It’s been a while since I’ve done a lockdown armchair travel post – and, for most of us, we’re still not going anywhere exciting in a hurry. So M is for Malta, and a lovely sunny week in the summer of 2012 (plus a couple of old snaps from our stay in March 1993). We stayed in the resort that I think is probably the best place to be based in Malta –
St Julian’s Bay. It’s chic, elegant, close to Valletta but also a good springboard to other parts of the island. And considerably more attractive than Bugibba, which is where we stayed in 1993. You can spend hours here just drinking in the scenery.
It’s also an easy walk to Sliema, with its beautiful views overlooking Valletta.
They love a good parade in Malta. When we were there in 1993 it was carnival time, and we watched the arrival of King Carnival (to a very repetitive but upbeat pre-recorded soundtrack).
Meanwhile, in 2012, we were in St Julian’s at the same time when an effigy of the saint is paraded around the town.
To a live band accompaniment, of course.
One of my favourite places in Malta is Mosta, with its incredible Dome Church.
It’s notable for having survived a bomb attack during the Second World War when a bomb fell through the hole at the top of the Dome – but didn’t explode.
That was a lucky break. (Or God was on their side, whichever you prefer).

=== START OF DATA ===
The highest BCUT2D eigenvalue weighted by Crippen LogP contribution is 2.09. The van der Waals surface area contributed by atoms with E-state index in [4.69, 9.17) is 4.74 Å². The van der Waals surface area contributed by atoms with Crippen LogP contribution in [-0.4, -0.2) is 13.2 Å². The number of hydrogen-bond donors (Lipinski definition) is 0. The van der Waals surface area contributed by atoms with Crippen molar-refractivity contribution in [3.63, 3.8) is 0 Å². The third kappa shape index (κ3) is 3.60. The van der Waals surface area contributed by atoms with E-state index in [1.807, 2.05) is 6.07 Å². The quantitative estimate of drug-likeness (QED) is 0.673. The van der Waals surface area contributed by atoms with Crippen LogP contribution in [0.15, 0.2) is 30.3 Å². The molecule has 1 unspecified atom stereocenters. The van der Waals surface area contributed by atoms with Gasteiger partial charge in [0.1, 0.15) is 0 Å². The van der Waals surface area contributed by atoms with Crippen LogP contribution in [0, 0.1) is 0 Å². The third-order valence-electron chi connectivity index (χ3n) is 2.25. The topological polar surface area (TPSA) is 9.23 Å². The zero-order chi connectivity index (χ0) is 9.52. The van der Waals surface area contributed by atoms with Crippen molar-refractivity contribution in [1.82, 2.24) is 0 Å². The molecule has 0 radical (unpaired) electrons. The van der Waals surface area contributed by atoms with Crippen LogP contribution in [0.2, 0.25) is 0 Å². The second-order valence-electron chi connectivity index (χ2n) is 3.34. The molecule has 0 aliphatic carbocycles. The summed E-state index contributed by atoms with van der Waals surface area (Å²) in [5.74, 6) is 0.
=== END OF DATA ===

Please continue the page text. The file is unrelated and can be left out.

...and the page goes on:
From Mosta it’s easy to carry on to the beautiful and blustery old capital of Mdina.
The wind really whistles around your wotsits when you’re perched up there, even in full summer.
Lion statues guard against you – or welcome you, depending on how you see yourself – as you wander round this quaint and very narrow old town.
But the views are stunning.
Of course you have to pay a visit to the modern capital, Valletta, with its steep streets.
St John’s Co-Cathedral is a must-see.
The Hospital of St John perches near an attractive outcrop
A harbour cruise is also worthwhile
This is a picture of the so-called Three Cities taken from a harbour cruise in 1993 – very moody
I’d also recommend a trip to Gozo. Full of charming sights.
Here’s stunning Ramla Bay
And lovely Xlendi
We did a boat trip to the Azure Window
It was a stunning sight
Sadly no longer there
The islands are also littered with ancient temples. Here you can see Altar Niches at the Ġgantija Temples
Here’s an interesting thing: Maltese horse races are the “trot” variety!
I could bore you with many more pictures, but that wouldn’t be fair. Here’s just a few quirky parting shots.
Mussels in Smells?
No construction worker would be seen dead without his parasol
So pleased to see Michael Gove has got a proper job
Who’s captain of this ship?
I’ll leave you with an image of me nicking some chocolate almost thirty years ago.
Let’s hope we can go on holidays safely again soon!